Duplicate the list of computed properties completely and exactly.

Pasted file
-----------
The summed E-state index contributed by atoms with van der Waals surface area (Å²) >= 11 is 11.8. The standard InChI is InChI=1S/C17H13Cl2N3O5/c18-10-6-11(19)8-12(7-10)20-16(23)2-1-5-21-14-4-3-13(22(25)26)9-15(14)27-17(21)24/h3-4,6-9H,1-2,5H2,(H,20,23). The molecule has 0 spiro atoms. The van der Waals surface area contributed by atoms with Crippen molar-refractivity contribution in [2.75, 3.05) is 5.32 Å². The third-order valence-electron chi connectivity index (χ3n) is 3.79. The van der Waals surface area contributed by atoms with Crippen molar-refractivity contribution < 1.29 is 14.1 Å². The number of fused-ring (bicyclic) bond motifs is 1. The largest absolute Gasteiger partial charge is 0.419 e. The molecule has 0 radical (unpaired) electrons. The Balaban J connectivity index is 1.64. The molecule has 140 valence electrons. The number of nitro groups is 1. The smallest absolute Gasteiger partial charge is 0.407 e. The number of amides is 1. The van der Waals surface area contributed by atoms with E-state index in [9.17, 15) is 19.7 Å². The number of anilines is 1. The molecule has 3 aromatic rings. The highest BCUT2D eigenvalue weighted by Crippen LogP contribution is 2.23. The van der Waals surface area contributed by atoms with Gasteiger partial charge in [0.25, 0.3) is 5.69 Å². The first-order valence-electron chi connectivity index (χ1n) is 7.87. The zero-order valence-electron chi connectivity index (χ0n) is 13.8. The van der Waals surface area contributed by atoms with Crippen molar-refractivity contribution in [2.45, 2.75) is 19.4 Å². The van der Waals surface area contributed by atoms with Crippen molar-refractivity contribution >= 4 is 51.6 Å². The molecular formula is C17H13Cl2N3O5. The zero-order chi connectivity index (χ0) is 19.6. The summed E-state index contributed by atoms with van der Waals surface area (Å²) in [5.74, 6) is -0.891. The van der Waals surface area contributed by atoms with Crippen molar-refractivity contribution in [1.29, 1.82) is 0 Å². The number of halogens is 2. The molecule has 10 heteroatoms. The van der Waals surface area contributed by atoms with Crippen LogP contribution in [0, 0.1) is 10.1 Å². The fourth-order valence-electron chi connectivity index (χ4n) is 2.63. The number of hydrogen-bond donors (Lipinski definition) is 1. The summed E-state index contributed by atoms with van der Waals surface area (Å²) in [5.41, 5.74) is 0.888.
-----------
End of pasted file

The summed E-state index contributed by atoms with van der Waals surface area (Å²) >= 11 is 11.8. The standard InChI is InChI=1S/C17H13Cl2N3O5/c18-10-6-11(19)8-12(7-10)20-16(23)2-1-5-21-14-4-3-13(22(25)26)9-15(14)27-17(21)24/h3-4,6-9H,1-2,5H2,(H,20,23). The molecule has 0 spiro atoms. The van der Waals surface area contributed by atoms with Crippen molar-refractivity contribution in [2.75, 3.05) is 5.32 Å². The third-order valence-electron chi connectivity index (χ3n) is 3.79. The van der Waals surface area contributed by atoms with Crippen molar-refractivity contribution < 1.29 is 14.1 Å². The number of fused-ring (bicyclic) bond motifs is 1. The largest absolute Gasteiger partial charge is 0.419 e. The molecule has 0 radical (unpaired) electrons. The Balaban J connectivity index is 1.64. The molecule has 140 valence electrons. The number of nitro groups is 1. The smallest absolute Gasteiger partial charge is 0.407 e. The number of amides is 1. The van der Waals surface area contributed by atoms with E-state index in [9.17, 15) is 19.7 Å². The number of anilines is 1. The molecule has 3 aromatic rings. The highest BCUT2D eigenvalue weighted by Crippen LogP contribution is 2.23. The van der Waals surface area contributed by atoms with Gasteiger partial charge in [0.25, 0.3) is 5.69 Å². The first-order valence-electron chi connectivity index (χ1n) is 7.87. The zero-order valence-electron chi connectivity index (χ0n) is 13.8. The van der Waals surface area contributed by atoms with Crippen molar-refractivity contribution in [2.45, 2.75) is 19.4 Å². The van der Waals surface area contributed by atoms with Crippen molar-refractivity contribution >= 4 is 51.6 Å². The molecular formula is C17H13Cl2N3O5. The zero-order chi connectivity index (χ0) is 19.6. The summed E-state index contributed by atoms with van der Waals surface area (Å²) in [5.74, 6) is -0.891. The van der Waals surface area contributed by atoms with Crippen molar-refractivity contribution in [1.29, 1.82) is 0 Å². The number of halogens is 2. The molecule has 10 heteroatoms. The van der Waals surface area contributed by atoms with Crippen LogP contribution in [0, 0.1) is 10.1 Å². The fourth-order valence-electron chi connectivity index (χ4n) is 2.63. The number of hydrogen-bond donors (Lipinski definition) is 1. The summed E-state index contributed by atoms with van der Waals surface area (Å²) in [5.41, 5.74) is 0.888.